By the time Lady Gaga galvanized the masses, she was fully formed and proudly waving her freak flag. It was the same for Katy Perry, who started as a Christian pop singer before wholly revamping herself as a pin-up pop star with tongue firmly in cheek. Down and dirty and unapologetic, Ke$ha is what she i$, as is Rihanna.

Artistic liberation is also about the freedom to be who you are, whether that’s chaste or hyper-sexualized.

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Because Cyrus was first known as Hannah Montana, the girl next door who parents hailed as a role model for their impressionable children, this brazen reinvention has been a shock — at least for a large swath of her original fanbase. But she has picked up plenty of new fans in the process.

Not everyone is buying this idea that Cyrus has the reins. Sinead O’Connor, after learning that Cyrus modeled her video for “Wrecking Ball” after the iconic one O’Connor made for “Nothing Compares 2 U,” penned an open letter to Miley on her website recently. She didn’t mince words.

“I am extremely concerned for you that those around you have led you to believe, or encouraged you in your own belief, that it is in any way ‘cool’ to be naked and licking sledgehammers in your videos,” O’Connor wrote. “It is in fact the case that you will obscure your talent by allowing yourself to be pimped, whether it’s the music business or yourself doing the pimping.”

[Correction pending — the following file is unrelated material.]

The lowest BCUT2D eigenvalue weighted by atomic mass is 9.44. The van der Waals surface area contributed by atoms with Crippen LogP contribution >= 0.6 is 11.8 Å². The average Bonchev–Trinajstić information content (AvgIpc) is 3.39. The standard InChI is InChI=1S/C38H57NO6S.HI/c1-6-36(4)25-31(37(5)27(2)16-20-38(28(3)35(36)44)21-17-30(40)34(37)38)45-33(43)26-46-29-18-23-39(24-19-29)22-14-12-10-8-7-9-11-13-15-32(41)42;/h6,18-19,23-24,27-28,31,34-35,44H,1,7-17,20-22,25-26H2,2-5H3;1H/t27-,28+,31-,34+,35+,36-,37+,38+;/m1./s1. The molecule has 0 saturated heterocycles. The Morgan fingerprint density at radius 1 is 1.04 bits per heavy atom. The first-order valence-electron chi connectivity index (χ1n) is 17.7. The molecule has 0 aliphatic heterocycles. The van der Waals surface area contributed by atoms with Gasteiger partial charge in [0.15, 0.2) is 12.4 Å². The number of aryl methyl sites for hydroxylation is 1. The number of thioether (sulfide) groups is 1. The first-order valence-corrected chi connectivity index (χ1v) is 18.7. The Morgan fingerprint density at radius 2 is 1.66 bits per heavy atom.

Cyrus didn’t take the advice to heart. She responded on Twitter with a snide message that read, “Before Amanda Bynes . . . There was . . . ” with a link to a series of tweets that questioned O’Connor’s mental stability.

O’Connor has a valid point, but artistic liberation is also about the freedom to be who you are, whether that’s chaste or hyper-sexualized. I don’t get the impression that Cyrus is a marionette whose strings are being pulled by those greedy music execs that O’Connor mentioned. If anything, Cyrus looks like she’s having a great time being 20, rich, and famous.

REUTERS/Andrew Kelly

You may not like who she has become, but she clearly does.